In this decision, the British Columbia Court of Appeal (BCCA)
upheld the lower court's decision that there was a real and
substantial connection between British Columbia and the allegations
of criminal anti competition conspiracy advanced in this proposed
class action, demonstrating the willingness of courts to take
jurisdiction even in cases where the alleged activities of mining
companies appear far remote from the harm alleged to have been
suffered. Although decided under British Columbia's Court
Jurisdiction and ProceedingsTransfer Act (Act), the
principles underlying the Act are similar to those recently adopted
by the Supreme Court of Canada (SCC) in Van Breda (see
The allegation made by the plaintiff in this action is that the
defendants conspired with one another to drive up the price of gem
grade diamonds sold in Canada and British Columbia, thereby causing
harm to consumers.
In challenging the jurisdiction of British Columbia courts to
hear the action, the defendants asserted that they do not carry on
business in British Columbia and that they are not involved in the
sale of gem grade diamonds. Rather, their involvement is higher in
the "diamond pipeline" as sellers of rough diamonds to
"sightholders." The only defendant with operations in
British Columbia is DeBeers Canada, a mining company that only
began producing diamonds after the proposed class action was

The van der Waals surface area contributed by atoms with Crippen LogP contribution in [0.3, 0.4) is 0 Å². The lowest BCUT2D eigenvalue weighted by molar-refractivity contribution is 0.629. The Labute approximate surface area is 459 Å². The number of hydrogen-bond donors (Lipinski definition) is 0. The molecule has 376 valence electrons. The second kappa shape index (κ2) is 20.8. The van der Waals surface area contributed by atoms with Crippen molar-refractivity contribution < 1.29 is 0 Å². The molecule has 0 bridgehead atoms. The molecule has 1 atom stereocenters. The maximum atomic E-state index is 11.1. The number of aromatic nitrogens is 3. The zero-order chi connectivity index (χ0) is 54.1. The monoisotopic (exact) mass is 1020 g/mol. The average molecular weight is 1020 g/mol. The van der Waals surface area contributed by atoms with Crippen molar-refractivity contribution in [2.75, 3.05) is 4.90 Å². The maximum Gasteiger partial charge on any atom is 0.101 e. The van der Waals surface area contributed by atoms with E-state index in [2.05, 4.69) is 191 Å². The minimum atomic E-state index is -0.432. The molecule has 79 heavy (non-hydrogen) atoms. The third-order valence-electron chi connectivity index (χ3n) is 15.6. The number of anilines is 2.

commenced. None of this evidence was persuasive for the BCCA.
The British Columbia "connections" relied upon by the
plaintiff were that the plaintiff (and other members of the
proposed plaintiff class) resides in British Columbia, and that the
defendants, by conspiring to keep the price of gem grade diamonds
artificially high, affected purchasers in British Columbia,
including the plaintiff.
The BCCA noted that pursuant to the Act (which is consistent
with the common law as recently confirmed in Van Breda),
the first connection, without more, does not give rise to the
presumption of a real and substantial connection.
However, the second alleged connection (i.e., that there was a
tort (of conspiracy) committed in British Columbia) would be
sufficient for jurisdiction to be presumed. In this regard, the
plaintiff relied upon the SCC's decision in Moran v. Pyle
National (Canada) Ltd. (Moran) for the proposition that the
tort was committed in British Columbia because that is where the
plaintiff alleges the damage to have been suffered. The BCCA
agreed, finding that the plaintiff had pleaded sufficient
jurisdictional facts for there to be a real and substantial
connection with British Columbia.
In reaching its conclusion, the BCCA acknowledged the
defendants' concerns about participating in an action in a
jurisdiction that seldom, if ever, figures in their
decision-making, but preferred the "important interest a state
has in injuries suffered by persons within its territory" as
noted by the SCC in Moran.
The British Columbia Supreme Court's (BCSC) decision on this
matter (indexed as 2011 BCSC 705) was reported in Mining in the
Courts, Vol. II.
Canada is a constitutional monarchy, a parliamentary democracy and a federation comprised of ten provinces and three territories. Canada's judiciary is independent of the legislative and executive branches of Government.
The Government of Alberta recently announced a number of policy changes that will impact the Alberta Electricity Market, composed of its generators, transmitters, distributors, retailers, electricity consumers and wholesale electricity market.
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